Japan Scrambles Fighter Jets to Head off Strategic Russian Bombers

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Japan Scrambles Fighter Jets to Head off Strategic Russian Bombers

Japan’s Ministry of Defense intercepted three Russian aircraft close to Japanese airspace on April 12.

Japan Scrambles Fighter Jets to Head off Strategic Russian Bombers
Credit: RAF/MOD

The Japan Air Self Defense Force (JASDF) dispatched an unknown number of fighter jets to intercept three Russian aircraft—two Tupolev Tu-95MS strategic bombers and one Ilyushin Il-20 maritime reconnaissance and anti-submarine warfare aircraft—on April 12, Japan’s Ministry of Defense said in a statement.

The two Tu-95MS bombers flew down Japan’s east coast along the perimeter of Japanese airspace over the Pacific Ocean passing Hokkaido and Honshu until performing a U-turn at an offshore area near Tokyo. The Il-20 aircraft was deployed to the Sea of Japan flying down Japan’s west coast until steering westward to return to Russian territory east off the South Korean island of Ulleungdo.

The aircraft came as close as 36 miles from Japan, but Japanese airspace was not trespassed, according to the MoD.


Source: Japan Ministry of Defense

Furthermore, Japan’s MoD did not corroborate earlier media reports that Russia, in addition to the Tu-95s and Il-20, also deployed two Ilyushin Il-38 fighters and two Tupolev Tu-142s off the coast of Hokkaido and the Sea of Japan respectively.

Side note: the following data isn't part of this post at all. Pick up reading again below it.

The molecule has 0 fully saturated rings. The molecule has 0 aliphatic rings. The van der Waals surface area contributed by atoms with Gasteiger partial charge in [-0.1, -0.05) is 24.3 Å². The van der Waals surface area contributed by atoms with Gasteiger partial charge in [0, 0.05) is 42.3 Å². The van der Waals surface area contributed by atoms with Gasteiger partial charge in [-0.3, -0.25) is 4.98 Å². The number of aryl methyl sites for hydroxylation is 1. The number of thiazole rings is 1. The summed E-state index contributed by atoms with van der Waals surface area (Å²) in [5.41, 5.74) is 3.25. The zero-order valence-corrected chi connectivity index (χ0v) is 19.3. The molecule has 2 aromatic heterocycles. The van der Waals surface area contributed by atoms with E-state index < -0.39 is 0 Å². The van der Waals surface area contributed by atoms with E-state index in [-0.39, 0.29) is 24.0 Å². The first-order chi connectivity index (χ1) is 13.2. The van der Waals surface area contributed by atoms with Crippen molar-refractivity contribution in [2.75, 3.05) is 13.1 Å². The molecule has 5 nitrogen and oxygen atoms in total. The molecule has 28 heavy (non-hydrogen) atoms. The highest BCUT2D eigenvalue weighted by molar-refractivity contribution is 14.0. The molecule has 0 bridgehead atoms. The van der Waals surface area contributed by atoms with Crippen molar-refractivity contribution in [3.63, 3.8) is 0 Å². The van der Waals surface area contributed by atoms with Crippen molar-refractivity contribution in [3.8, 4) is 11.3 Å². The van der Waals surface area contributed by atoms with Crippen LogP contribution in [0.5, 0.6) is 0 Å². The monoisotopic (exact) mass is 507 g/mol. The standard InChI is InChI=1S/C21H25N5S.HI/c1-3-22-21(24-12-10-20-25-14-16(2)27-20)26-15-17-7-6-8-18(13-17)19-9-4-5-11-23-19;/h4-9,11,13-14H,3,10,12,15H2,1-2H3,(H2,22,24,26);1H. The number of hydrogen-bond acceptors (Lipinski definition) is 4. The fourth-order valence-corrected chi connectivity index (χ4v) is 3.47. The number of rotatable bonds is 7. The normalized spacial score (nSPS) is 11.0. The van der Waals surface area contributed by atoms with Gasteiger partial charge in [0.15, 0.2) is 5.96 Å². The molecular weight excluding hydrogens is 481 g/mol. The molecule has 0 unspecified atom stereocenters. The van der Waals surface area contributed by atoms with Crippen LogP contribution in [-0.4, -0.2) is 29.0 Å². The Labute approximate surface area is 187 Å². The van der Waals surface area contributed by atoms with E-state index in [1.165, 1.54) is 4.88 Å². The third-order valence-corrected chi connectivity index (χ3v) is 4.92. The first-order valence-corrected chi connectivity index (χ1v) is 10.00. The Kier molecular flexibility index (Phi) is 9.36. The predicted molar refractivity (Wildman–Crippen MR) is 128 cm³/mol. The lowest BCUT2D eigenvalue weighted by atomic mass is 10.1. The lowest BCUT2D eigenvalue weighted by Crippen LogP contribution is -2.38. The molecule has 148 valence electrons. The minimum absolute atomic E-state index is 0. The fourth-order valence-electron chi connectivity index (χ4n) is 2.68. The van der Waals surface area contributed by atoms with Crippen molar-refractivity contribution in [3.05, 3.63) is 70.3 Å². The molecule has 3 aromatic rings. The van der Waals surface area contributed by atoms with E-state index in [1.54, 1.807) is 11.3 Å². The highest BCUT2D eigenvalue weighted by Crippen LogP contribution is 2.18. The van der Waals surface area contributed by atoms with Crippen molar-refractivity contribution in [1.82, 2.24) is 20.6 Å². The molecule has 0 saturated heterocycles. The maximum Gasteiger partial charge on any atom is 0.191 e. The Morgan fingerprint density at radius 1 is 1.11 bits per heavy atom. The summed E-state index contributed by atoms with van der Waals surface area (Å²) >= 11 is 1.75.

In late January, three Tu-95s circumnavigated the major islands — Hokkaido, Honshu, Shikoku, and Kyushu — of the Japanese archipelago. According to a newly released MoD statistic, encounters with Russian military aircraft rose 4.5 percent over the last fiscal year to 301 scrambles.

In comparison, fiscal year 2015 saw 288 JASDF sorties in reaction to Russian military aircraft. With 473 JASDF scrambles, 2014 remains the top year for Russian incursions. Overall, the MoD reports that the JASDF scrambled its fighter jets 1,168 times in fiscal year 2016, up from 873 in 2015.

In January 2016, two Russian Tu-95 bombers circled Japan’s major islands and in March 2015, Russian bombers flew in close vicinity to the Ryukyu Islands. While a common occurrence during Soviet times, Russia stopped conducting regular bomber patrols in the Pacific in the 1990s and early 2000s. Moscow only resumed regular patrols following its fallout with the West as a result of the Ukraine crisis in 2014.

As I explained in October 2016 (See: “Russia to Set up Heavy Bomber Division to Patrol Japan, Hawaii, and Guam”), Russia is standing up a new long-range heavy bomber division in Russia’s Far East to patrol the Pacific Ocean inside the Japan-Hawaii-Guam triangle:

The new unit will eventually consist of several dozen Tu-95MS strategic missile bombers and Tu-22M3 long-range bombers. “The Tupolev Tu-95MS, an improved variant of the older Tu-95, is a four-engine, long-range, turboprop, strategic bomber that can be armed with a wide range of weapons including stand-off cruise missiles. Russia intends to operate 20 Tu-95MS by the end of 2016,” I explained. The new division is based on the 6953rd Guards’ Red Banner, Pacific Air Group, which conducted patrols within the Japan-Hawaii-Guam triangle during the Cold War.

Russia also announced in February that it will deploy an army division on the Kuril Islands — known in Japan as the Northern Territories. The Kurils are a disputed archipelago located in the Sea of Okhotsk in the Northwest Pacific following their seizure by the Soviet Union in 1945.